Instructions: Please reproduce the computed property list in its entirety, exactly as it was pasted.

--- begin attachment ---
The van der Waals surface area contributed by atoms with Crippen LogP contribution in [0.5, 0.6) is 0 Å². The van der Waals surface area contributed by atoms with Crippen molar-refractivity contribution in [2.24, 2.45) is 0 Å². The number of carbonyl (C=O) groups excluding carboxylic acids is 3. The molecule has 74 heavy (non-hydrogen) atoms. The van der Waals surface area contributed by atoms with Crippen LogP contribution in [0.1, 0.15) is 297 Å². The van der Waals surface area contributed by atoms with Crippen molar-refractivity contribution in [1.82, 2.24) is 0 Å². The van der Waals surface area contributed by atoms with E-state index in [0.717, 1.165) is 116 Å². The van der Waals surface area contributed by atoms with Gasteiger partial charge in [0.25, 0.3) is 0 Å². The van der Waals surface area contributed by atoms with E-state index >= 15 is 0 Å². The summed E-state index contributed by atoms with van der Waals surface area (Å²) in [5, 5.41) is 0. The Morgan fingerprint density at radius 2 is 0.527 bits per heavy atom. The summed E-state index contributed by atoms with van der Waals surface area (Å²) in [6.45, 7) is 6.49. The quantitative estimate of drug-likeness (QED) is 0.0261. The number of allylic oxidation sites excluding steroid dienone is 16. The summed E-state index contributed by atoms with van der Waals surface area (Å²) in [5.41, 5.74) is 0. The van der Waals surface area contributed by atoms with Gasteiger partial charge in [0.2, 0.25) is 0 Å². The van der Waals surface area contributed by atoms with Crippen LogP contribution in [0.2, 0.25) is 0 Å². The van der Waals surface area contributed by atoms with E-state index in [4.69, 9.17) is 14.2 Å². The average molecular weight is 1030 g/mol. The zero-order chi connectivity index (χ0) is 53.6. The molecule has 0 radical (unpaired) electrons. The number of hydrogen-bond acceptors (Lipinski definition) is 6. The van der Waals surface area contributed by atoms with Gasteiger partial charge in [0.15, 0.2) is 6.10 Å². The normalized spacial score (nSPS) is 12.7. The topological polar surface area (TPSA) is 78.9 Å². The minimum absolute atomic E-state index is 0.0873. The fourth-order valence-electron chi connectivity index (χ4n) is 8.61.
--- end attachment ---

The van der Waals surface area contributed by atoms with Crippen LogP contribution in [0.5, 0.6) is 0 Å². The van der Waals surface area contributed by atoms with Crippen molar-refractivity contribution in [2.24, 2.45) is 0 Å². The number of carbonyl (C=O) groups excluding carboxylic acids is 3. The molecule has 74 heavy (non-hydrogen) atoms. The van der Waals surface area contributed by atoms with Crippen LogP contribution in [0.1, 0.15) is 297 Å². The van der Waals surface area contributed by atoms with Crippen molar-refractivity contribution in [1.82, 2.24) is 0 Å². The van der Waals surface area contributed by atoms with E-state index in [0.717, 1.165) is 116 Å². The van der Waals surface area contributed by atoms with Gasteiger partial charge in [0.25, 0.3) is 0 Å². The van der Waals surface area contributed by atoms with E-state index >= 15 is 0 Å². The summed E-state index contributed by atoms with van der Waals surface area (Å²) in [5, 5.41) is 0. The Morgan fingerprint density at radius 2 is 0.527 bits per heavy atom. The summed E-state index contributed by atoms with van der Waals surface area (Å²) in [6.45, 7) is 6.49. The quantitative estimate of drug-likeness (QED) is 0.0261. The number of allylic oxidation sites excluding steroid dienone is 16. The summed E-state index contributed by atoms with van der Waals surface area (Å²) in [5.41, 5.74) is 0. The van der Waals surface area contributed by atoms with Gasteiger partial charge in [0.2, 0.25) is 0 Å². The van der Waals surface area contributed by atoms with Crippen LogP contribution in [0.2, 0.25) is 0 Å². The van der Waals surface area contributed by atoms with E-state index in [4.69, 9.17) is 14.2 Å². The average molecular weight is 1030 g/mol. The zero-order chi connectivity index (χ0) is 53.6. The molecule has 0 radical (unpaired) electrons. The number of hydrogen-bond acceptors (Lipinski definition) is 6. The van der Waals surface area contributed by atoms with Gasteiger partial charge in [0.15, 0.2) is 6.10 Å². The normalized spacial score (nSPS) is 12.7. The topological polar surface area (TPSA) is 78.9 Å². The minimum absolute atomic E-state index is 0.0873. The fourth-order valence-electron chi connectivity index (χ4n) is 8.61.